Think about all the technology capabilities and internet-connected devices that have not only impacted where employees work but how they work.
Data collection and processing and network access, for example, aren’t relegated to a specific building. Instead, these critical tasks are happening at the “edge,” whether that’s in a branch office, another state or in a remote location.
In many cases, cloud computing has been the foundational thread supporting these efforts, specifically hybrid cloud models that support agile and consistent delivery of government services.
“For each service, application, or dataset, considering stakeholders and business outcomes are the two key things to realizing value from any platform, whether that’s hybrid or public cloud,” said John Rehmert, Data Center Architect at FedData Technology Solutions, a systems integrator.
He offered these best practices for agencies to ensure they are both ready and smart about how they invest in cloud.
1. Prepare, prepare, prepare
In the early days of government cloud adoption, there was a lot of misunderstanding around needing to be in the cloud at all costs versus taking a measured, analytical approach.
In a cloud ready or cloud smart organization, most of the time technologists are embedded with the business units because they need to understand the requirements and how best to translate them for an on premises or, cloud service provider model, or a hybrid cloud model, Rehmert said.
“Cloud is not just someone else’s computer,” he added. “It really is a paradigm shift for an organization to move to a cloud-ready approach.”
2. Select the right platform
As agencies invest in the power of hybrid cloud, they also have to be mindful of selecting a platform that allows seamless management of all investments.
“There isn’t built-in consistency and agility between those cloud providers, and they each tend to do things a little differently,” Rehmert said. So if you use those cloud service providers without a consistent platform that allows you to remove the uniqueness across vendors, you’ll miss out on the mobility and agility that cloud offers.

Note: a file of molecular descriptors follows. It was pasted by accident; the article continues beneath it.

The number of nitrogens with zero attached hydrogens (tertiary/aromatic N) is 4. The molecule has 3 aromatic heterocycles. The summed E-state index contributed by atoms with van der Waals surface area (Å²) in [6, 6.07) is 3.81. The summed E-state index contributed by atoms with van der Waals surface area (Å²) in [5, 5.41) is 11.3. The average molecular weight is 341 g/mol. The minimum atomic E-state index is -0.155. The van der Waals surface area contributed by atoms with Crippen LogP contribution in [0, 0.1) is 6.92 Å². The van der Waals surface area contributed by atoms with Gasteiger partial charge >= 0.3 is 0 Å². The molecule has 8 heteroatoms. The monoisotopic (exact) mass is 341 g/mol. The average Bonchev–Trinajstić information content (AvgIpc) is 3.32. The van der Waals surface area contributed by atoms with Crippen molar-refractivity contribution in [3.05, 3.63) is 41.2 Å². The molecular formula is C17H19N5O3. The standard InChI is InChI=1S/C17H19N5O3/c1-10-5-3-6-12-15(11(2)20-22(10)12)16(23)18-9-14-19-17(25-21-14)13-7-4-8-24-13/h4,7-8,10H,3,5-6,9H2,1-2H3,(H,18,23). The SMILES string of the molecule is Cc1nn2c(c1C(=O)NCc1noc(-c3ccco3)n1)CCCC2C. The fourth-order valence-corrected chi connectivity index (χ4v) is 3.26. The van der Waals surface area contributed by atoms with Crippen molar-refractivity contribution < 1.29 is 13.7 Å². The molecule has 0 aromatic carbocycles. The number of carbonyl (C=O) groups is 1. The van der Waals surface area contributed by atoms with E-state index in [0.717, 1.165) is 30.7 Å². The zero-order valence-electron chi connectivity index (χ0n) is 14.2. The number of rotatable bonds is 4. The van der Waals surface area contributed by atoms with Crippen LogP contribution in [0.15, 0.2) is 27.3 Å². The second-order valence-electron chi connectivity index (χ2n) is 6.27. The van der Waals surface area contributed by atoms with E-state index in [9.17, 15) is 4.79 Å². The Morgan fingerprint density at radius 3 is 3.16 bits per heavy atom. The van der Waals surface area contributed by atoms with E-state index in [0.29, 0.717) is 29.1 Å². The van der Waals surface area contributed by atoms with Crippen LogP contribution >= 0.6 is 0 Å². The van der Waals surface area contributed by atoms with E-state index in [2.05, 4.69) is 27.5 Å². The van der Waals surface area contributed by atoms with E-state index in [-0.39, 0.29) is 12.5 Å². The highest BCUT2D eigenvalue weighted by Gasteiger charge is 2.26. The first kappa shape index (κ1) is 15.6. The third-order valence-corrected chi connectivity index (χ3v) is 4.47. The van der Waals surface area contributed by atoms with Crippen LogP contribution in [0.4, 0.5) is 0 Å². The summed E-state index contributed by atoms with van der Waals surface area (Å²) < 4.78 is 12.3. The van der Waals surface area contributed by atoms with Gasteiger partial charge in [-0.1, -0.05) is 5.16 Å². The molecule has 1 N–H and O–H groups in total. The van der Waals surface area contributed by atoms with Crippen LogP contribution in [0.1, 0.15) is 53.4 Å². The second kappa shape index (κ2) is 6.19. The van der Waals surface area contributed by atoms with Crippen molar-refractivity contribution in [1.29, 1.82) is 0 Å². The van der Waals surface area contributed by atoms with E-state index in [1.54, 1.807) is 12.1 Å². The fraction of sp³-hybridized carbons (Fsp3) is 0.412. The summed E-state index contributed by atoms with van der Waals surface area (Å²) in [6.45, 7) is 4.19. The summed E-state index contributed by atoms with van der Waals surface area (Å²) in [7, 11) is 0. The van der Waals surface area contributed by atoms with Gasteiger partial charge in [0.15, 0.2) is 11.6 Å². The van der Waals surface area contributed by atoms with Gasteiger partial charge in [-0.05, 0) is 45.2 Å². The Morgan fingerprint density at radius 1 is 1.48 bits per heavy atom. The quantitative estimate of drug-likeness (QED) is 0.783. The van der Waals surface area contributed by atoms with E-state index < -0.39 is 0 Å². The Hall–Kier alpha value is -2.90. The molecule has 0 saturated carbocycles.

He highlighted VMware Cloud Foundation as an alternative. It’s a single platform that provides a consistent and secure way to automate predictable and repeatable deployments and operations. That’s true across on premises and public clouds, including AWS, Microsoft Azure, Google Cloud and IBM Cloud. This level of flexibility empowers agencies to be more agile and efficient by quickly aligning cloud capabilities to support mission needs.
3. Seek strong partnerships
Cloud adoption isn’t a solo journey, and that’s evident through successful partnerships FedData Technology Solutions has with government agencies.
“We’ve been supporting Naval Sea Systems Command (NAVSEA) with the implementation of a Dell Tactical Azure Stack,” which is a ruggedized hybrid cloud platform available for tactical edge deployments, Rehmert said. That support also includes capabilities to move data on or off premises as needed.
“Ultimately, strong partnerships take into account that cloud adoption isn’t just organizational but cultural, he said.”
This article is an excerpt from GovLoop’s recent guide, “Delivering Government Services Through a Lens of Equity: Technology, Policies and Conversation Starters.” Download the full guide here.